Sunday, December 31, 2006

And Dwelt Among Us

Peace! Blessings on this feast of the Holy Family. A thought struck me in the Gospel today: Luke tells us that Jesus went back to Nazareth and was obedient to Mary and Joseph, and that Mary pondered all these things in her heart. Part of the dynamics of family is that all the members learn from each other. So Jesus, as a human being, learned from Mary and Joseph, and they, of course, learned from him.
Francis of Assisi learned from his family, in both positive and negative ways. He learned about the faith, about life, about perseverence and courage from his father and mother. He also learned about the power of greed and acquiesence to wrong. I hope, also, that his family learned from him. It's easy to think that his mother did. But perhaps Pietro di Bernardone did, too.
This feast reminds us that God is the ultimate foundation and hope of any family, and that the Holy Spirit can work within any family dynamics, both the most beautiful and the most dysfunctional. Thank God for that.
Holy Jesus, Savior, help us in our struggles to love. Mother Mary, St. Joseph, guide and help us on the way.
God bless you all. Happy New Year!

Wednesday, December 27, 2006

Seeing and Not Seeing

Peace! Happy Feast of St. John the Evangelist. The readings today talk about seeing. The First Letter of John talks about what "our eyes have seen." The Word of Life made visible. Yet, the Gospel says that the beloved disciple "saw and believed." But he believed because of what he didn't see: no body, no visible presence of the Lord Jesus, only a few pieces of cloth lying around. The Lord tells us through John that the Word was God, from all eternity, yet in time became visible. That dynamic of seeing and not seeing is part of our spiritual journey. There are times when God's presence is clearly visible, clearly discernible. Then, there are times when God seems hidden, obscure, or even completely absent. Faith calls us to believe even when we do not see; to love even when we do not feel love.
This was the secret of St. Francis, to believe in God's presence even in those places where it does not seem to be, or even be possible. He learned that from his encounter with the leper. He never would have imagined that God could be present in a diseased and shunned leper. Yet, in a leper he encountered a "sweetness of body and soul" which could only come from God.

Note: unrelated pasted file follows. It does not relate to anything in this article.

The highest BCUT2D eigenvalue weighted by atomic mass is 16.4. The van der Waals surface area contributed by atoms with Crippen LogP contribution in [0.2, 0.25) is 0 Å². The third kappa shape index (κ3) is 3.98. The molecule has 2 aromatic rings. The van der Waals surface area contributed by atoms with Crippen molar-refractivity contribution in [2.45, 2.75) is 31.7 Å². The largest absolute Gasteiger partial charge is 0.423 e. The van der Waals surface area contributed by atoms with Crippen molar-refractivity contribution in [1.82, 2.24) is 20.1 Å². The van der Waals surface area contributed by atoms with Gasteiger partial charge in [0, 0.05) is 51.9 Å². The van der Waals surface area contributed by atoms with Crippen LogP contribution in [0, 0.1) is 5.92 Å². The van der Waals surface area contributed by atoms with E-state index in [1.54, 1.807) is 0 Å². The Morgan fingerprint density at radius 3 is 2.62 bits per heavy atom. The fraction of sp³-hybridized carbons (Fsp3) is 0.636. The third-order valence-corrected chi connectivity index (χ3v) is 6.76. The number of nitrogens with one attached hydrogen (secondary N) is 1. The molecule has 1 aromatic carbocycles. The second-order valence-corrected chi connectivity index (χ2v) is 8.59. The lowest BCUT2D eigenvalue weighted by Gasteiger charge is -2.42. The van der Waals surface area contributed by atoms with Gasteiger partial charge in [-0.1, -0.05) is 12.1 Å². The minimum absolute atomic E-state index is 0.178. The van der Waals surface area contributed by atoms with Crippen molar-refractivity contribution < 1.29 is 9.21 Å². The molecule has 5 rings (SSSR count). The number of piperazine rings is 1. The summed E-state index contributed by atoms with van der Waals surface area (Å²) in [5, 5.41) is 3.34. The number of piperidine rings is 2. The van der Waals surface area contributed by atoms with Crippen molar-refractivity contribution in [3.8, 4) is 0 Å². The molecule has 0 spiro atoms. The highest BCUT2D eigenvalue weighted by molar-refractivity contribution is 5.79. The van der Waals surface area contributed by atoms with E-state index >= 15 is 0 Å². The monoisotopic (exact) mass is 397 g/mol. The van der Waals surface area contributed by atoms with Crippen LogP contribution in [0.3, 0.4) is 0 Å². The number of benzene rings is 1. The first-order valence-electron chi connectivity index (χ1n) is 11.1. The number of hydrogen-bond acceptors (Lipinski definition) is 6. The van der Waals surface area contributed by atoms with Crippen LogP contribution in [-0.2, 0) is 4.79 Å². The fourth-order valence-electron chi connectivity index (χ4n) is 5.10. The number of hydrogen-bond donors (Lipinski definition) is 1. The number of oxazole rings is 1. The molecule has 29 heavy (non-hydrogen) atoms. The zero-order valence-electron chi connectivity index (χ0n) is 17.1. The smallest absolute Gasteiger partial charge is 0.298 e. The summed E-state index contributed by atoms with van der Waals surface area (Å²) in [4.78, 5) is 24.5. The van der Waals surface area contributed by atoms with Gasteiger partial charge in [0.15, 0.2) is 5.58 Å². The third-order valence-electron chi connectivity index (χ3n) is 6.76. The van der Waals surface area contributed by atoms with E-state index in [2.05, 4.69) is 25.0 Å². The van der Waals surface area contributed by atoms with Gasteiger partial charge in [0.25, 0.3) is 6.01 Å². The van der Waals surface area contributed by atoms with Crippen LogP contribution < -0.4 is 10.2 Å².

We ask St. John to help us to believe in the Word of Life made visible, that with him, with Our Lady and Francis and all the saints, we may continue to walk by faith and believe He is with us.

Tuesday, December 26, 2006

When the Snow Hung Round about...

Peace! Happy Feast of St. Stephen. I pray everyone had a blessed beginning of this wonderful Christmas Feast! I recall that at the death of St. Francis the bells of the little Church of St. Stephen in Assisi began to ring. One Christlike person receving another. Thank you God for them both. God bless!

Sunday, December 24, 2006

How Small He Became

The Gospel of this Fourth Sunday of Advent (which is also the entire fourth week of Advent) recounts the Visitation of Mary to her cousin Elizabeth. Elizabeth was filled with the Holy Spirit and recognized the great work that God was carrying out in Mary. An important point is how she came to know this. What was the sign that pointed it out? It wasn't anything big or spectacular. Mary was not bathed in a heavenly light, or arrayed in gold and silver, or preceded by a fanfare of angelic trumpets. Rather, Elizabeth felt the baby move within her, leap for joy at God's presence and the fulfillment of the promise. How often in the history of the world has a baby kicked within the womb? How normal, uneventful, small such a thing is in the scheme of world history. And yet, it was through such a small thing that God opened Elizabeth's heart to reveal to her the great mystery present in her young cousin coming to visit. This reveals to us so much of what the Incarnation is all about. And calls us to remember what Christmas means. I don't think we should waste our time or energy railing against the commercialism or glitter or political correctness battles. Rather, we should take time to listen to God speaking in the midst of it all in the seemingly ordinary and small things.